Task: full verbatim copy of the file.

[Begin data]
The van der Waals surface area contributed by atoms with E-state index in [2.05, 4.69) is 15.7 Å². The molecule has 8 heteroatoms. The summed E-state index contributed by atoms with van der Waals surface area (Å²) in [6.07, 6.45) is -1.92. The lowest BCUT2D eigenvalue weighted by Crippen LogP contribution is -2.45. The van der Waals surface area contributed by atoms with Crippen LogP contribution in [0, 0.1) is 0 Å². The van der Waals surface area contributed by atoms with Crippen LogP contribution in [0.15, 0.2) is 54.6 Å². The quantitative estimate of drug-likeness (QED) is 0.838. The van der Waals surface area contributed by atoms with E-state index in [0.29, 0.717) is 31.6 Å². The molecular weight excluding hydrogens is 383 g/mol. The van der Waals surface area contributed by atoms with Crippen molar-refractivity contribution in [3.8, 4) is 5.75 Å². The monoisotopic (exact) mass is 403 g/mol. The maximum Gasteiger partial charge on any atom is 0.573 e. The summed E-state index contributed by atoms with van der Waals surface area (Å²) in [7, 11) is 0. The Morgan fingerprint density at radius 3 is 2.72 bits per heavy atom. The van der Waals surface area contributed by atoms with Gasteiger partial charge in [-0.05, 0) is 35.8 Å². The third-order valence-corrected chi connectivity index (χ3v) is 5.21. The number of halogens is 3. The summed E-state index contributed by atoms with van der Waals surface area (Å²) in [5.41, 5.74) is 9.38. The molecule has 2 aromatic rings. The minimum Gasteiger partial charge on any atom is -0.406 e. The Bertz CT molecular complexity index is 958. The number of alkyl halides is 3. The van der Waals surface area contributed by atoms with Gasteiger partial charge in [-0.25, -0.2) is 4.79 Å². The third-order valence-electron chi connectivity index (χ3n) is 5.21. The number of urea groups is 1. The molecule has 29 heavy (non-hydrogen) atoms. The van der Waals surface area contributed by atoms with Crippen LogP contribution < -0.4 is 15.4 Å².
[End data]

The van der Waals surface area contributed by atoms with E-state index in [2.05, 4.69) is 15.7 Å². The molecule has 8 heteroatoms. The summed E-state index contributed by atoms with van der Waals surface area (Å²) in [6.07, 6.45) is -1.92. The lowest BCUT2D eigenvalue weighted by Crippen LogP contribution is -2.45. The van der Waals surface area contributed by atoms with Crippen LogP contribution in [0, 0.1) is 0 Å². The van der Waals surface area contributed by atoms with Crippen LogP contribution in [0.15, 0.2) is 54.6 Å². The quantitative estimate of drug-likeness (QED) is 0.838. The van der Waals surface area contributed by atoms with E-state index in [0.29, 0.717) is 31.6 Å². The molecular weight excluding hydrogens is 383 g/mol. The van der Waals surface area contributed by atoms with Crippen molar-refractivity contribution in [3.8, 4) is 5.75 Å². The monoisotopic (exact) mass is 403 g/mol. The maximum Gasteiger partial charge on any atom is 0.573 e. The summed E-state index contributed by atoms with van der Waals surface area (Å²) in [7, 11) is 0. The Morgan fingerprint density at radius 3 is 2.72 bits per heavy atom. The van der Waals surface area contributed by atoms with Gasteiger partial charge in [-0.05, 0) is 35.8 Å². The third-order valence-corrected chi connectivity index (χ3v) is 5.21. The number of halogens is 3. The summed E-state index contributed by atoms with van der Waals surface area (Å²) in [5.41, 5.74) is 9.38. The molecule has 2 aromatic rings. The minimum Gasteiger partial charge on any atom is -0.406 e. The Bertz CT molecular complexity index is 958. The number of alkyl halides is 3. The van der Waals surface area contributed by atoms with Gasteiger partial charge in [-0.25, -0.2) is 4.79 Å². The third-order valence-electron chi connectivity index (χ3n) is 5.21. The number of urea groups is 1. The molecule has 29 heavy (non-hydrogen) atoms. The van der Waals surface area contributed by atoms with Crippen LogP contribution < -0.4 is 15.4 Å².